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Drag Racing Story of the Day!

Headers: Cheap or High Buck?

By Jim Hill

I read of the trials and tribulations some folks have been having with trying to choose a set of tube steel exhaust headers. I'm not a header expert, but I have been around enough to have learned a little about headers and exhausts. 

Hedman Hedders have been discussed. They are very reasonably priced and are of equally reasonable quality. They're very good for few dollars.

However, the cliché "You get what you pay for" is very accurate when it comes to headers. Tube steel headers look like a writhing, twisting "bag of snakes" for a number of reasons. (Remember Indiana Jones' saying: "I HATE Snakes!")

Those twisting, winding tubes must be designed, jigged, and welded to clear all suspension, chassis, engine, steering, and accessory items. Other considerations such as spark-plug installation/removal also must be considered. Next, they should be as close to "equal length" in their primary tubes as possible.

Why? Equal length promotes more equal cylinder-to-cylinder efficiency. 

Fit, flange squareness, and spark-plug accessibility are all critical considerations when buying headers. 

As an example, have you ever struggled trying to get the plugs out of poorly fitting/designed headers with big-tube small-block Chevy pipes? I'm referring to 1-7/8" primary or 2" primary headers in race-only, high-rpm applications. Or, 2-1/4" or 2-1/2" primary headers in a big-block Camaro? Can you say: "Special home-made custom tools, skinned knuckles and hands sporting lots and lots of those little dark skin patches that come from header burns"!

Some of the lower-priced products might have to compromise these critical points to bring the product home at a reasonable price. Generally, lower-priced headers sacrifice equal-length or near-equal considerations for fit and low-price.

For a strictly street driven vehicle this may not be critical, but for a street/strip or pure-race application, equal-length and an absolute minimum of sharp bends (which restrict exhaust flow) in the primary tubes means added HP and torque... something you're seeking in any performance car or truck. If this is your goal, you may have to step up and pay extra for better-quality headers.

At one time Hooker offered the best quality in mid-priced headers. Their fit, finish and tube lengths were generally very good. I have no idea if this still holds true since Hooker was bought out by the new Holley conglomerate. If you're seeking the ultimate in race headers, I'd say it would be hard to find better than the headers made by Jack Davis. His "Step" headers are the choice of most of the strong runners in NHRA and IHRA doorslammer classes, especially in Super Stock. Expensive? You bet! A set of Jack's headers for a big-block '69 Camaro were about $1,200 (!), but we're talking about the ultimate headers for ultimate serious race cars.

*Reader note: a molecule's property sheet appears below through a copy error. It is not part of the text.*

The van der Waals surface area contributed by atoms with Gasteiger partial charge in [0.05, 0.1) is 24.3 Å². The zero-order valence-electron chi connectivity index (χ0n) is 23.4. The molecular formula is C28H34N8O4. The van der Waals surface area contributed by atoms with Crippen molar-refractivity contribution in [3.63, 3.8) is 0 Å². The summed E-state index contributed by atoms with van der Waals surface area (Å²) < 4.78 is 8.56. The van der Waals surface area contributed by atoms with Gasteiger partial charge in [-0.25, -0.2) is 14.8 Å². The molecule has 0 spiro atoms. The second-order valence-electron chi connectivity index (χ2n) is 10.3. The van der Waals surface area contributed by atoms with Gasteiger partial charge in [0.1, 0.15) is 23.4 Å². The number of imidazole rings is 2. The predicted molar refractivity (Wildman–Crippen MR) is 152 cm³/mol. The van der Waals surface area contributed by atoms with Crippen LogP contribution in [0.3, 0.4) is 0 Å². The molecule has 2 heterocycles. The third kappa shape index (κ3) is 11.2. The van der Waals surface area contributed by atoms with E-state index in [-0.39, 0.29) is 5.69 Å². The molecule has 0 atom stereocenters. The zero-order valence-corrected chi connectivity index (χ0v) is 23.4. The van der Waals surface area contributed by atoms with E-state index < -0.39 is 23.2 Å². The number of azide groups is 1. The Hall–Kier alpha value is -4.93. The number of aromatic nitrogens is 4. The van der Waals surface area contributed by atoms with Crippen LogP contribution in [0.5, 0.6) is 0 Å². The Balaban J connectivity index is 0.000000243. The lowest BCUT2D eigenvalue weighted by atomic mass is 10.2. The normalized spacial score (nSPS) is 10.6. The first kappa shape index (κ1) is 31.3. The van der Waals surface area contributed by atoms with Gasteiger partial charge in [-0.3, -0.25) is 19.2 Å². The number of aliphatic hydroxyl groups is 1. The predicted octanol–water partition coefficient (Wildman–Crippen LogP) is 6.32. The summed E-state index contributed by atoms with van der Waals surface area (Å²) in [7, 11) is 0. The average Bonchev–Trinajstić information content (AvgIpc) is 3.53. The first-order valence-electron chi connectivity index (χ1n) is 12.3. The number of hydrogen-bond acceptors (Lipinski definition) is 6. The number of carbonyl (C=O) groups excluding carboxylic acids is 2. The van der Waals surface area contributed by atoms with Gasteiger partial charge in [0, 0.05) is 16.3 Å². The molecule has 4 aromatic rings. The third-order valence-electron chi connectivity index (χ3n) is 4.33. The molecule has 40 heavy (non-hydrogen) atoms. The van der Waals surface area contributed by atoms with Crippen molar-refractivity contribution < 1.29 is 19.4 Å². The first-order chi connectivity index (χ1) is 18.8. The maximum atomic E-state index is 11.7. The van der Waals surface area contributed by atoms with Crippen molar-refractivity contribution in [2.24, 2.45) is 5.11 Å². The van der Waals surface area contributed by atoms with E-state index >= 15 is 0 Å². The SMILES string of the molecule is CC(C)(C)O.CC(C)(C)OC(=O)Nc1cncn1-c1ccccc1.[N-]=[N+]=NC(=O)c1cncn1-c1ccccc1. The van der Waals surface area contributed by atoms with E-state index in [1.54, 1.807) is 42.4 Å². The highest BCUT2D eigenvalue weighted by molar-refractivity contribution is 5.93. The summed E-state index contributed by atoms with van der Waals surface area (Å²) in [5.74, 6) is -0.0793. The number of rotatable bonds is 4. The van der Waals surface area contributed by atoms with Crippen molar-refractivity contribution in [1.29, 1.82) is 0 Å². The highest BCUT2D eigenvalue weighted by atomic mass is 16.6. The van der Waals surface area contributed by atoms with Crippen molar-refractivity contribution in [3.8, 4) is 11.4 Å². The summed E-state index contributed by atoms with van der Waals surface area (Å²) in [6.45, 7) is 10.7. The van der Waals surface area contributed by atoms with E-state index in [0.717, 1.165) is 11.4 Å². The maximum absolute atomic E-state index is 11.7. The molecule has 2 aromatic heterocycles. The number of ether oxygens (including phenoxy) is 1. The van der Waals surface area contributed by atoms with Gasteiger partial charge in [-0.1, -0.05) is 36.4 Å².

I mention this just to offer some parameters in "low-end to high-end" comparisons for quality and price.

Another consideration is in the "behind the collectors" area. The "old" Chrysler Corp. (before the Germans!) did exhaustive research into race exhaust systems in the late 60's and early 70's. What they found was that the addition of an "H" shaped cross-over tube behind the collectors added mid-range torque with the surprising benefit of quieting the overall exhaust noise. It even made the system sound better to the ear. Back then, in the days of glass-pack mufflers, the engineers found the best performance mufflers were Chrysler Imperial mufflers and the Chevy "turbo" mufflers originally used on the turbocharged Corvair Spyder vehicles! (Yep, I DID say "Corvair!")

Today we have more sophisticated designs such as the "X" pipes and a wealth of HP-designed mufflers from Borla, Supertrapp, Flowmaster and others. Some of the magazines ran tests on these as a comparison. Surprisingly, muffled Super/Comp dragster and Super/Gas engines lost no HP with the addition of mufflers, and in some cases, gained power!

If you want to "bone up" on racing/performance exhaust systems there are several good books available that offer a wealth of information. Motorbooks is a good source for these titles.

Another consideration to give serious thought to is header coating. Simple header paint is certain to burn away. Some engine builders prefer to use the coating processes, not only for appearance but to insulate some of the exhaust heat. Remember, that motor is just a "big heat pump," and heat means "work." Header insulation wraps also prevent excessive under hood temps and fuel handling problems. They also insulate the driver from heat, not critical in a drag racing car as much as in an endurance oriented oval track or road race vehicle. Again, thorough research and investigation could mean saving some bucks and adding some HP using good ol' common sense.

I'm sure the old-timers are aware of the points I've made, but for those just getting their feet wet building a car, this might save wasting money and time buying two or three sets of headers to get the best for your own application.

Trust me, there is considerable HP and torque available in a "max" set of race headers over an inexpensive, street intended product. 

Like esteemed oval track chassis builder Banjo Matthews once said: "Speed costs money, son. How fast do you want to go?"

Jim Hill


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